V. MR. BENNETT'S PETITION TO CONGRESS.
THE application of Mr. Bennett to Congress, for an exclusive privilege to fly through the air, is so inconsistent with the immemorial freedom of that element, which, above all others, we should carefully preserve from a monopoly, that though far from wishing to cramp the wings of Genius, I cannot but hope the petition will not be granted that Congress should, at any rate, act with caution upon the subject, will, I think, be admitted, when it is considered, that if the Art of Flying can indeed be perfected, such airy speculations as those of Messrs. Bennett and Lee, will become very common, and attract numerous other enterprizing spirits; in which event, a thriving source of revenue might be opened to the government, by granting out the immense tracts of æther spread over the Union, now lying idle, and abandoned to the birds, applying to the sales the same principles observed in the disposal of our Western Territories. It might be well to attend to this hint, as I fear, without some such assistance from above, we have very little chance of ever being extricated from the various financial embarrassments which our blessed system of borrowing and banking has brought upon us. While our resources in land are daily diminishing, the atmosphere constitutes a vast and untouched fund, which may be rendered highly available and useful, and would cer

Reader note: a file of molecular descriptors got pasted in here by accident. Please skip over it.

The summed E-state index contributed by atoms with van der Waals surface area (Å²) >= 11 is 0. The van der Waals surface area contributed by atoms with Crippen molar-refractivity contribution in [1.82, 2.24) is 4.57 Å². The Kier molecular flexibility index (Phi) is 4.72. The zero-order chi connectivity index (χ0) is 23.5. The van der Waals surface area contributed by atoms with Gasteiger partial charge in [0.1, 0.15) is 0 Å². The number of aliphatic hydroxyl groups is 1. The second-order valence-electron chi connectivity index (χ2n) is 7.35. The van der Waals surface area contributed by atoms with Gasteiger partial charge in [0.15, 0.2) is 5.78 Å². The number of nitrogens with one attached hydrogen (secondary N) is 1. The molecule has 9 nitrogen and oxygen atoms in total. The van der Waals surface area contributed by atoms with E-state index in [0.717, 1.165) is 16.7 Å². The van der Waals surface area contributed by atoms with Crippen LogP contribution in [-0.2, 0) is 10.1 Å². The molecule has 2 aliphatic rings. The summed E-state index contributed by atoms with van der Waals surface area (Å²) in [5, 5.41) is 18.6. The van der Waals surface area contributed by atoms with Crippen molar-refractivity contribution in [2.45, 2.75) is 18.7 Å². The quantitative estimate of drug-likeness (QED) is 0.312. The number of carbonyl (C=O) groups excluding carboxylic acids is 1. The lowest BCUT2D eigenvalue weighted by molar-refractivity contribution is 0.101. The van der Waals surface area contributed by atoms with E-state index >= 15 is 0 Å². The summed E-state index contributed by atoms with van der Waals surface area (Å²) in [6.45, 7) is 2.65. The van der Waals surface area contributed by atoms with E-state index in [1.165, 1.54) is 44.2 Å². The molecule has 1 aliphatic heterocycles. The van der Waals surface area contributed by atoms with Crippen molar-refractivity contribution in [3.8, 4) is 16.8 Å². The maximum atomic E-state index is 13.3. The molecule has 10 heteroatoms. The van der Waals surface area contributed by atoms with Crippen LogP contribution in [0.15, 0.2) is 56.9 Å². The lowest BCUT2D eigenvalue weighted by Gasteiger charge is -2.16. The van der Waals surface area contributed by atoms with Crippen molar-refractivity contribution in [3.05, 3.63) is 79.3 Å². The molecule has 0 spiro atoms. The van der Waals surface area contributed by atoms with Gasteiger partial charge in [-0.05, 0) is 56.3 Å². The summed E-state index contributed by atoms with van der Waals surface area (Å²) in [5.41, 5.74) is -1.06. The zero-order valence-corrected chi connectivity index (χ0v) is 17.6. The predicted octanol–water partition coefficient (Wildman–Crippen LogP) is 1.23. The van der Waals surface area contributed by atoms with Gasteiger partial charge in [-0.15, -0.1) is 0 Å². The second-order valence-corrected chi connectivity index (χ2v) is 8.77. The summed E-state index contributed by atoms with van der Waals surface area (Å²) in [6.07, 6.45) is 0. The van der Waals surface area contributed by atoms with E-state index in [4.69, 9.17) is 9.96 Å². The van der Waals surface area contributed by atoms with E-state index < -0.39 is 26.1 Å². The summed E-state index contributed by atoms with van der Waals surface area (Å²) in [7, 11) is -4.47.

tainly form a very appropriate support for a Republican Government, as it would tend to bring it into a more direct literal dependence upon the breath of the people.